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  • If you'd like to listen to more of these tele-interviews, and your organization is not currently a subscriber, contact me with someone I can talk with about subscribing your organization so you can listen for free (except for the cost of your distance provider). Email info@ careerwell.org or call 415.312.4294.


This is Dr. Sally Gelardin with Careerwell Tele-Interviews.  Today we have two interviewees:  Patricia Cavanaugh, who will talk about her approach to counseling individuals in their 50s and 60s,  followed by Grant Rudolph, who will talk about "neurotherapy". Both are Marriage and Family Licensed Therapists. Patricia is a partner in The 3rd Act.   Patricia has been a practicing psychotherapist since 1984, following her graduation from the Transpersonal Psychology Program at John F. Kennedy University.  She has a private practice in Berkeley, CA.  Patricia is also a Master’s Level Neural Linguistic Programmer and has a Third Age Coaching Certification. Welcome Patricia.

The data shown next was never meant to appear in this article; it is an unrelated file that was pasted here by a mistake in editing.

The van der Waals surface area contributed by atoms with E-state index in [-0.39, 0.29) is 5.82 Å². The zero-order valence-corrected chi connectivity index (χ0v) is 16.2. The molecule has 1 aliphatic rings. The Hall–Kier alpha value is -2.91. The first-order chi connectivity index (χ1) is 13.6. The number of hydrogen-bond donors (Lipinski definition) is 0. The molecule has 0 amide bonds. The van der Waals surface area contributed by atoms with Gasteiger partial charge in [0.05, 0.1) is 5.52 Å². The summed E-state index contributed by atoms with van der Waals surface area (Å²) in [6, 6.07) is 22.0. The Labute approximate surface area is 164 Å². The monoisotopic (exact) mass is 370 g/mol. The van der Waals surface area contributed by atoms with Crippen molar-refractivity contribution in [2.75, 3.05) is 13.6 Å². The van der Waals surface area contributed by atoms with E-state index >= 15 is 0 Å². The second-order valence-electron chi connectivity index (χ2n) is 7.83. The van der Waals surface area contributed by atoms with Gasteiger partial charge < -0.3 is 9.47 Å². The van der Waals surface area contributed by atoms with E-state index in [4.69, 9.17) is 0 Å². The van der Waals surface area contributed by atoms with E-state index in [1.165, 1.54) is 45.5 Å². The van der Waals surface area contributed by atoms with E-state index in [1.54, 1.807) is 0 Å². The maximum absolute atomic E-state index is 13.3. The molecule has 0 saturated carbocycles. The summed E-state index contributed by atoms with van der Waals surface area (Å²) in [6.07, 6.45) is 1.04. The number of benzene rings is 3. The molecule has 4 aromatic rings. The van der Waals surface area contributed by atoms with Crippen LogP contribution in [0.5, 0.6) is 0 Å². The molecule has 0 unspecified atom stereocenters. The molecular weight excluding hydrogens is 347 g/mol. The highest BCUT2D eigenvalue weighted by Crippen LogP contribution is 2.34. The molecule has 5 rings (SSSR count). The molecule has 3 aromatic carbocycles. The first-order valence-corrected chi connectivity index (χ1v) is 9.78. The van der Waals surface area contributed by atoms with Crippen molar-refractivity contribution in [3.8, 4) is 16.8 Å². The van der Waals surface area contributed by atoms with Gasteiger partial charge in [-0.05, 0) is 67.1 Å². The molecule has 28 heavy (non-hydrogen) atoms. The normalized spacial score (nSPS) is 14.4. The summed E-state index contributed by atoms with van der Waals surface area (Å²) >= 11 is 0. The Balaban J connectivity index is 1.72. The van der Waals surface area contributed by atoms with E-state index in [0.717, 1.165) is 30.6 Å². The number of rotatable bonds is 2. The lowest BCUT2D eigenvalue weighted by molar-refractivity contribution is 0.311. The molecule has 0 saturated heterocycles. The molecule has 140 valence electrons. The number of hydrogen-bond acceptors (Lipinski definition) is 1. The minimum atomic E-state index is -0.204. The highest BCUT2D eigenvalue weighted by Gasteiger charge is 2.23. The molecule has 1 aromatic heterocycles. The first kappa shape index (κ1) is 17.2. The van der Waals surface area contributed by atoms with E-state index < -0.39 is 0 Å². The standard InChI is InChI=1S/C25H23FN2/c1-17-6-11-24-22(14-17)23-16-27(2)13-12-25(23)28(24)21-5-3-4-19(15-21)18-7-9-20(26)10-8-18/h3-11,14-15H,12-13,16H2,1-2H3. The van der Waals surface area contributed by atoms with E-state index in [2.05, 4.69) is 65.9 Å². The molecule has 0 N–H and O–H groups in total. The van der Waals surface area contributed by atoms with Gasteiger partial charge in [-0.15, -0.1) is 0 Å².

Interview Questions

  1. In your introduction to this interview on your Careerwell web page,  you mention slowing down in your work as you get older. What does slowing down mean to you?
  2. Have you slowed down?  If so, how has slowing down improved the quality of your life?
  3. What else did you change that enhanced the quality of your life?
  4. Have you made any changes that help you deal with stress better?  If so, what are these changes?
  5. What are you still working on to improve the quality of your life?
  6. What do most of your clients want to change about themselves?
  7. What effective coaching/counseling techniques do you use to help your clients?
  8. How do you help couples make changes in their later years?

Upcoming Interviews

Robert Chope, Wednesday, December 12, 2012, 1:00 pm Pacific, How Families of Origin and Creation Influence Career Decison Making

Mike Whitty, Thursday, January 17, 2012, 8:00 am Pacific, It Doesn't Matter How You Die, It Matters How You Live

Martin Yate, Thursday, January 24, 2012, 8:00 am Pacific

Jim Bright, Thursday, January 31, 2012, 5:00 pm Pacific

DRAFT: This module has unpublished changes.

DRAFT: This module has unpublished changes.